Parent company held liable for antitrust infringements committed by its subsidiary

20 May 2024 | Knowledge, News, The Right Focus

Last year’s amendment to the Competition and Consumer Protection Act of 16 February 2007 (uniform text: Journal of Laws of 2023, item 1689, as amended) introduced a new principle of liability of a dominant company for antitrust infringements by its subsidiary, which as early as the legislative stage was seen as a novelty in Polish law and caused numerous controversies. We examine what consequences the new regulations may have for businesses and their activities.

Severe penalties for infringements

The new provisions of Articles 6b, 9a and 106c of the Act provide for the possibility of imposing a penalty for antitrust infringements also on a dominant company if it has ‘exercised significant influence’ over a subsidiary that has committed such an infringement.

In such a case, the UOKiK President may impose a joint fine on both the perpetrator and the influencing undertaking. These entities are then jointly and severally liable for the infringement and, in calculating the penalty, the UOKiK President takes into account both the turnover achieved by the perpetrator and the undertaking(s) exerting influence. The method of calculating the penalty provided for in Article 106c of the Act thus increases its calculation base.

In the case of a breach of the prohibition on anti-competitive arrangements (pursuant to Article 6 of the Act and Article 101 of the TFEU), a penalty may also be imposed on managers, e.g. management board members of a dominant company.

Greater protection under competition law in the European Union

The amendment results from the implementation of Directive (EU) 2019/1 of the European Parliament and of the Council of 11 December 2018 (OJ 2019 No. L 11, p. 3), known as the ECN+ Directive.

Its main objective was to make the enforcement of competition law in the EU Member States more effective and efficient and to extend the powers of the competent authorities in this field.

The liability of a dominant company for antitrust infringements committed by a subsidiary is a long-established concept in EU case law. According to it, a parent company and its subsidiary form a single undertaking within the meaning of Article 101 or 102 of the TFEU if they are part of a single economic unit. This allows the Commission to address a decision imposing a fine directly to the dominant company without having to prove its direct involvement in the infringement (see the CJ judgment of 14 July 1972 in Case C-48/69 Imperial Chemical Industries v Commission).

According to Article 6b(2) (similarly Article 9a) of the Act, decisive influence is exercised when economic, legal or organisational links between undertakings result in one of them fulfilling or adapting to the instructions given to it by the other, thereby limiting or even preventing its market independence.

In EU case law, decisive influence refers to the type of relationship where the subsidiary does not independently determine its own conduct but generally follows the instructions given to it by the parent company.

Following this (the CJ judgment of 10 September 2009 in Case C-97/08 P, Akzo Nobel and Others v. Commission and of 16 November 2000 in Case C-283/98 P Mo och Domsjö AB v Commission), Article 6b(3) and Article 9a provide for a presumption of determining influence where an undertaking has a shareholding of more than 90% in the capital of another undertaking.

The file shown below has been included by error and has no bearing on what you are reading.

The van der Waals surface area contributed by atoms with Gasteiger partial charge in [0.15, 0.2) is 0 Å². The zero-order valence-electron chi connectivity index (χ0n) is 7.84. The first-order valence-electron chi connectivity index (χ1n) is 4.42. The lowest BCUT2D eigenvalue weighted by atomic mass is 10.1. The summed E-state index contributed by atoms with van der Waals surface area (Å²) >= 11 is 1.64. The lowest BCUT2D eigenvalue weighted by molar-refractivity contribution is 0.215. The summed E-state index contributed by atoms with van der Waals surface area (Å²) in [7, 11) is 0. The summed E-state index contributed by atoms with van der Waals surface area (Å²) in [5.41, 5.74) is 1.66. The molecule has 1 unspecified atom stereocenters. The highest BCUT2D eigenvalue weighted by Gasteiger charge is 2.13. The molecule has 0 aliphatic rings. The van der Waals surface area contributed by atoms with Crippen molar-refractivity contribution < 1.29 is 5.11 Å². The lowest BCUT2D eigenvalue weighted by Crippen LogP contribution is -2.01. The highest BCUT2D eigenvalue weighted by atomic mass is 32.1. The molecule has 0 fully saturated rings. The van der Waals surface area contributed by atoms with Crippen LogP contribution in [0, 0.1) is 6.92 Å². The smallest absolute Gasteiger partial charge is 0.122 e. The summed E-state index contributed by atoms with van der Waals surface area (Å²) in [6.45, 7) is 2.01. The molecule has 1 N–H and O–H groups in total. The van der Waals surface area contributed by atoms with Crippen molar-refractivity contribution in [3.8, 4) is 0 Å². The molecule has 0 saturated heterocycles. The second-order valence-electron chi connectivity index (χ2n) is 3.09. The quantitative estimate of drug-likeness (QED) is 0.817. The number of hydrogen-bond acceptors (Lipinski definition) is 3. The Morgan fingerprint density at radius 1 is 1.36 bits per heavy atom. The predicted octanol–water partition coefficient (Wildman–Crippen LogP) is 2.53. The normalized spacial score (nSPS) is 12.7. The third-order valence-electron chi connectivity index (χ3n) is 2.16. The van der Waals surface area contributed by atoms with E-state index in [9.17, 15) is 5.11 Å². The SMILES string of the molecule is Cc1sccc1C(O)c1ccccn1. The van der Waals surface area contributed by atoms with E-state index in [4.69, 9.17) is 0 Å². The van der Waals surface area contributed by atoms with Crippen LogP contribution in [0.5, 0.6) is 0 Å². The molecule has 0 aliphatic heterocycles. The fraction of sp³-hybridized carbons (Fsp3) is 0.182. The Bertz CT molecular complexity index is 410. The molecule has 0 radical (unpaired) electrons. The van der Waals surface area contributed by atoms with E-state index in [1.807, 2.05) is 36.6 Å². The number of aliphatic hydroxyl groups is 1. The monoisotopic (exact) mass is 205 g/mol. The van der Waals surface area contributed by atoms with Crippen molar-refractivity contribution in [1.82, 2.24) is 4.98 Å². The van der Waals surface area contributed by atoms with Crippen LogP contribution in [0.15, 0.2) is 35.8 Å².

Although this presumption is rebuttable, it must be assumed that, in line with the Commission’s existing practice and the case law of the CJ, it will be extremely difficult to rebut (see the CJ judgment of 16 June 2016 in Case C-155/14 P Evonik Degussa GmbH and AlzChem AG v Commission).

This would require companies to provide evidence of the autonomy of the subsidiary and it would not be relevant to show that the parent company was not involved in the infringement or was even unaware of the infringing conduct.

Antitrust infringements: what businesses can expect

The application of the new regulations will certainly give rise to many problems. This is because the regulations make use of numerous general clauses, which lead to a lack of precision and loose interpretation, as well as to a large degree of discretion on the part of the UOKiK President in assessing individual conditions for incurring liability.

In this context, it will be extremely important to follow EU case law. Recently, there has been an increasingly strict approach in this area involving:

  • Extension of liability for antitrust infringements also to subsidiaries (the FIC judgment of 27 September 2006 in Case T-43/02 Jungbunzlauer), or
  • Acceptance of the liability of subsidiaries for antitrust infringements committed by a dominant company (the CJ judgment of 6 October 2021 in Case C-882/19 Sumal SL v Mercedes Benz Trucks España SL)

This will undoubtedly have a significant impact on businesses and their continued operations.

Any questions? Contact us

Michał Będkowski-Kozioł

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Contact us:

Michał Będkowski-Kozioł, PhD, LL.M.

Michał Będkowski-Kozioł, PhD, LL.M.

Partner, Head of Competition & Antitrust Law Practice, Co-Head of German Desk

+48 883 323 477